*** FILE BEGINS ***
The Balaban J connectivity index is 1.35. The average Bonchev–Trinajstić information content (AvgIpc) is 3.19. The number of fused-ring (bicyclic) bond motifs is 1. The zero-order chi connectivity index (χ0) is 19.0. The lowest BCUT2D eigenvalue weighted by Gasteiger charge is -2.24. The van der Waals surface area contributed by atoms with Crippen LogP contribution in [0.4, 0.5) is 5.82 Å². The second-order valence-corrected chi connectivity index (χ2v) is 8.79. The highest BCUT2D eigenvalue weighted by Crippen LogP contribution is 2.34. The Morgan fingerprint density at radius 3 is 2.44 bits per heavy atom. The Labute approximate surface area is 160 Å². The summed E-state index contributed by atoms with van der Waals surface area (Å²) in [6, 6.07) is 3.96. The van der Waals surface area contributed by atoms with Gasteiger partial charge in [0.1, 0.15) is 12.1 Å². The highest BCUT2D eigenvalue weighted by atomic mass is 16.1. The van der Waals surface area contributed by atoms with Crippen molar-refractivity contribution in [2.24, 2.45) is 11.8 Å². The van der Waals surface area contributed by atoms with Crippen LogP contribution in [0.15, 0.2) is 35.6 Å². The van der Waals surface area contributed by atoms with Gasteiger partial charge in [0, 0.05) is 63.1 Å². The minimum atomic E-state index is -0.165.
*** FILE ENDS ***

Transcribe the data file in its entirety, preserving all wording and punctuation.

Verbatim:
The Balaban J connectivity index is 1.35. The average Bonchev–Trinajstić information content (AvgIpc) is 3.19. The number of fused-ring (bicyclic) bond motifs is 1. The zero-order chi connectivity index (χ0) is 19.0. The lowest BCUT2D eigenvalue weighted by Gasteiger charge is -2.24. The van der Waals surface area contributed by atoms with Crippen LogP contribution in [0.4, 0.5) is 5.82 Å². The second-order valence-corrected chi connectivity index (χ2v) is 8.79. The highest BCUT2D eigenvalue weighted by Crippen LogP contribution is 2.34. The Morgan fingerprint density at radius 3 is 2.44 bits per heavy atom. The Labute approximate surface area is 160 Å². The summed E-state index contributed by atoms with van der Waals surface area (Å²) in [6, 6.07) is 3.96. The van der Waals surface area contributed by atoms with Gasteiger partial charge in [0.1, 0.15) is 12.1 Å². The highest BCUT2D eigenvalue weighted by atomic mass is 16.1. The van der Waals surface area contributed by atoms with Crippen molar-refractivity contribution in [2.24, 2.45) is 11.8 Å². The van der Waals surface area contributed by atoms with Crippen LogP contribution in [0.15, 0.2) is 35.6 Å². The van der Waals surface area contributed by atoms with Gasteiger partial charge in [0, 0.05) is 63.1 Å². The minimum atomic E-state index is -0.165.